Because of the shorter barrel and the larger caliber, it kicks and can make reacquiring your target more difficult when firing quickly. You’ll probably need to train a little more with that than you would with a 9mm.
But extra training should be assumed when you’re working with .45 ACP.
The FN FNX-45 is a bigger gun compared to some of the others listed so far. It is a compact size, so the barrel is a bit longer. If you are looking for something for your large hands, this would be a good option.
I got to shoot one of these and it was smooth for a compact 45. It was a little large for me to carry (I’m 5’11 170), but like the way it fired.
The FNX-45 also comes in a Tactical version that sports a threaded barrel, red dot mounting ability, a rail, and suppressor hight sights.
While highly impractical for CCW, it makes for an outstanding duty, open carry, and competition pistol.
Using one of each for your different needs makes it easier to transition between the two and makes training much simpler.
A .380 is a very concealable weapon. They are usually thinner and smaller than a 9mm subcompact. You will lose some of the impact you get when a .380 hits the target, but they are still acceptable for self-defense.
You’ll want to read up on the differences and limitations of the .380 Auto, and we have Just the Article for You.
Something you might want to look into right away if you are getting a .380 is a new trigger. Most of them have a long pull and can make them hard to shoot accurately under duress.
The Ruger LCP II is a popular small gun and a large improvement over the older LCP model. It comes in different colors so finding the one you like aesthetically is easy.
Because of its size, the LCP II is a great “pocket” gun or even as a backup weapon. It has a 6+1 magazine which is pretty common for this size pistol.
We also have a complete review on the Ruger LCP II so you can learn all amount the pros and cons of this little guy.
The Glock 42 is a great choice if you are looking for a reliable single stack .380 or if you are Glock fan and want something a little smaller than their other offerings.
Not a lot can be said, other than a thank you to Glock for starting to make some guns with a single stack magazine.
Besides that…it’s a Glock. Its bombproof, reliable, has massive aftermarket support, and people either hate it or love it.
For more .380…check out our 5 Best .380 Pistols for Concealed Carry.
A .38 Special or .38 special +P are very common calibers for revolvers and don’t really show up in semi-auto pistols. When it comes to a revolver for CCW, lightweight and hammerless are two of the characteristics I recommend looking into.
Smith & Wesson makes a lot of revolvers and a lot of them have a .38 Special version.
S&W revolvers come in almost every shape, finish, size, and option you can think of. This one is super lightweight since it uses a one-piece aluminum frame and a very short barrel.
It’s handy, easy to use, and rated for +P. Everything you could want in a CCW revolver.
The LCRx is a lightweight revolver from Ruger. An aluminum frame and some polymer parts make it a great carry gun.
It has an exposed hammer, so you’ll want to practice your draw to make sure you can do it well and not snag clothing. It’s also able to fire +P rounds for a little more punch.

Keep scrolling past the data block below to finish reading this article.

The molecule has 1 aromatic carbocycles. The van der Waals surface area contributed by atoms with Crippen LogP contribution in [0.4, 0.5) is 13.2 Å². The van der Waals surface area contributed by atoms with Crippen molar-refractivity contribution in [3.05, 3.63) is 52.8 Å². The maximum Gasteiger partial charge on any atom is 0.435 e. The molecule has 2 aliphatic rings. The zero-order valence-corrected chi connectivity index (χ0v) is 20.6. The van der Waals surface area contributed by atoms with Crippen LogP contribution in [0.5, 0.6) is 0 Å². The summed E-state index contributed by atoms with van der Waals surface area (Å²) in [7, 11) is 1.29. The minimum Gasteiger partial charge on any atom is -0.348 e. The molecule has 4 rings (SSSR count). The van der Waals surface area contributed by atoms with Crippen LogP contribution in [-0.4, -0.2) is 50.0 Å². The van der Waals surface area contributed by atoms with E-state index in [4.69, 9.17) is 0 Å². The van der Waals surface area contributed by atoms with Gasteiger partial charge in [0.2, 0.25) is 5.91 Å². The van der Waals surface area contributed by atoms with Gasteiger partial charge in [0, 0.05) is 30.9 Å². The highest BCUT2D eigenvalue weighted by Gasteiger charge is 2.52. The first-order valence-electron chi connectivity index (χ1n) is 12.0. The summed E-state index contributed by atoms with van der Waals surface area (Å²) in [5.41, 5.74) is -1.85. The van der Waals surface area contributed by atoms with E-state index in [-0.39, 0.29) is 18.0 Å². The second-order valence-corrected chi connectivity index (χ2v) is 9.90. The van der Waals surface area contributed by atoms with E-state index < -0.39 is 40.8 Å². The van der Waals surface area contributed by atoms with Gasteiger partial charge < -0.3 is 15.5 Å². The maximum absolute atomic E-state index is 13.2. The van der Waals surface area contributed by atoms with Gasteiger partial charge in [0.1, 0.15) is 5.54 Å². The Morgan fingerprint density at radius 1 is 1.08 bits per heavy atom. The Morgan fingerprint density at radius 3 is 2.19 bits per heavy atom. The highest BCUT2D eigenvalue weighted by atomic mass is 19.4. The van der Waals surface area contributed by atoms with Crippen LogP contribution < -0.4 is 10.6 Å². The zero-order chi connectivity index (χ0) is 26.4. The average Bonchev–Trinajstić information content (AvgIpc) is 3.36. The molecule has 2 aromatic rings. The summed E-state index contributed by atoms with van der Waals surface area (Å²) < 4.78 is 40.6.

If the exposed hammer is an issue for you though, Ruger also makes the LCR that uses an internal hammer for smoother draws.
For more .38 Special revolvers…check out 7 Best CCW .38 Revolvers.
Holsters, Belts, & Ammo
Going concealed with the perfect gun for you is still useless if you don’t have a great holster. Check out our top holster picks for all the popular ways to carry.
Plus you’ll need a sturdy belt that doesn’t scream “I’m carrying a gun.” Check out these nondescript options in Best CCW Gun Belts.
Same goes with ammo…we use data from shorter handguns and clothed ballistics gel to make our choices. Since that’s what you’re likely to see in the real world.
See our self-defense and range ammo picks for all the popular calibers.
In this list, there are some popular models of various calibers to get you started in your search. Some are subcompact, some are not. In the .38 Special category, they are all revolvers and in the .45 ACP category, there are bigger guns.
Take a look at your lifestyle. This will have a big impact on what and when you will carry. Look for a CCW that will be convenient and comfortable to carry or you just won’t.
Comfort comes from how it fits your hand as well as how it feels carrying it on your person.
Just because you aren’t strapping a pair of 1911s in shoulder holsters every time you leave your man cave doesn’t mean you aren’t going to be safe. Get a 9mm or .380 that fits your hand and you can conceal in the majority of the clothing wear daily.
And as a reminder if you scan articles like I do: Everyone has their favorites and there will be comments about this gun or that gun should be on or off the list. Feel free to interject, but leave useful comments and suggestions.
We have some more specific articles too if you already know what you want:
- Best New CCW Guns
- Best Revolvers for Concealed Carry
- Top 5 .380 Pistols for CCW
- Best Single Stack Sub-Compacts
- Best .22s for Pocket Carry
We love to hear from our readers about their CCW choices, so let us know! What handgun do you use? What caliber? Tell us all about it in the comments! And then head to our CCW Definitive Guide.